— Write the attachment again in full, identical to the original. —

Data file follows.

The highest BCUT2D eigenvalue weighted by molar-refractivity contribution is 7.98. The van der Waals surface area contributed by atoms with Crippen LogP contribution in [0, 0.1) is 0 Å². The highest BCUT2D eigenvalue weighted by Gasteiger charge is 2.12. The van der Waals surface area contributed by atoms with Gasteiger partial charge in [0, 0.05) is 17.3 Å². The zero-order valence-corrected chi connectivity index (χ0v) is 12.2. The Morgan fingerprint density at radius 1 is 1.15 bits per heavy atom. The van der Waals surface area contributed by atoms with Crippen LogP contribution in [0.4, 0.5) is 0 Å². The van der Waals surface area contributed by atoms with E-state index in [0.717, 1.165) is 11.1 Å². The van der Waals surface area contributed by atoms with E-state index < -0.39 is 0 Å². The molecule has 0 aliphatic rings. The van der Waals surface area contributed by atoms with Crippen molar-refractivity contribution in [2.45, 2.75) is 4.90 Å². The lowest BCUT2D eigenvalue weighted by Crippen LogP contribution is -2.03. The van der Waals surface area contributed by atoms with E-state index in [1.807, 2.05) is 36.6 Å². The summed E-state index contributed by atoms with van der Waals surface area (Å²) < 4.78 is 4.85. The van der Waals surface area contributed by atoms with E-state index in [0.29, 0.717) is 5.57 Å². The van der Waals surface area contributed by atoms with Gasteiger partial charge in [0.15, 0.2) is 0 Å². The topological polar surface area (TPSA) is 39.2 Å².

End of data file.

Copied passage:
The highest BCUT2D eigenvalue weighted by molar-refractivity contribution is 7.98. The van der Waals surface area contributed by atoms with Crippen LogP contribution in [0, 0.1) is 0 Å². The highest BCUT2D eigenvalue weighted by Gasteiger charge is 2.12. The van der Waals surface area contributed by atoms with Gasteiger partial charge in [0, 0.05) is 17.3 Å². The zero-order valence-corrected chi connectivity index (χ0v) is 12.2. The Morgan fingerprint density at radius 1 is 1.15 bits per heavy atom. The van der Waals surface area contributed by atoms with Crippen LogP contribution in [0.4, 0.5) is 0 Å². The van der Waals surface area contributed by atoms with E-state index in [0.717, 1.165) is 11.1 Å². The van der Waals surface area contributed by atoms with E-state index < -0.39 is 0 Å². The molecule has 0 aliphatic rings. The van der Waals surface area contributed by atoms with Crippen molar-refractivity contribution in [2.45, 2.75) is 4.90 Å². The lowest BCUT2D eigenvalue weighted by Crippen LogP contribution is -2.03. The van der Waals surface area contributed by atoms with E-state index in [1.807, 2.05) is 36.6 Å². The summed E-state index contributed by atoms with van der Waals surface area (Å²) < 4.78 is 4.85. The van der Waals surface area contributed by atoms with E-state index in [0.29, 0.717) is 5.57 Å². The van der Waals surface area contributed by atoms with Gasteiger partial charge in [0.15, 0.2) is 0 Å². The topological polar surface area (TPSA) is 39.2 Å².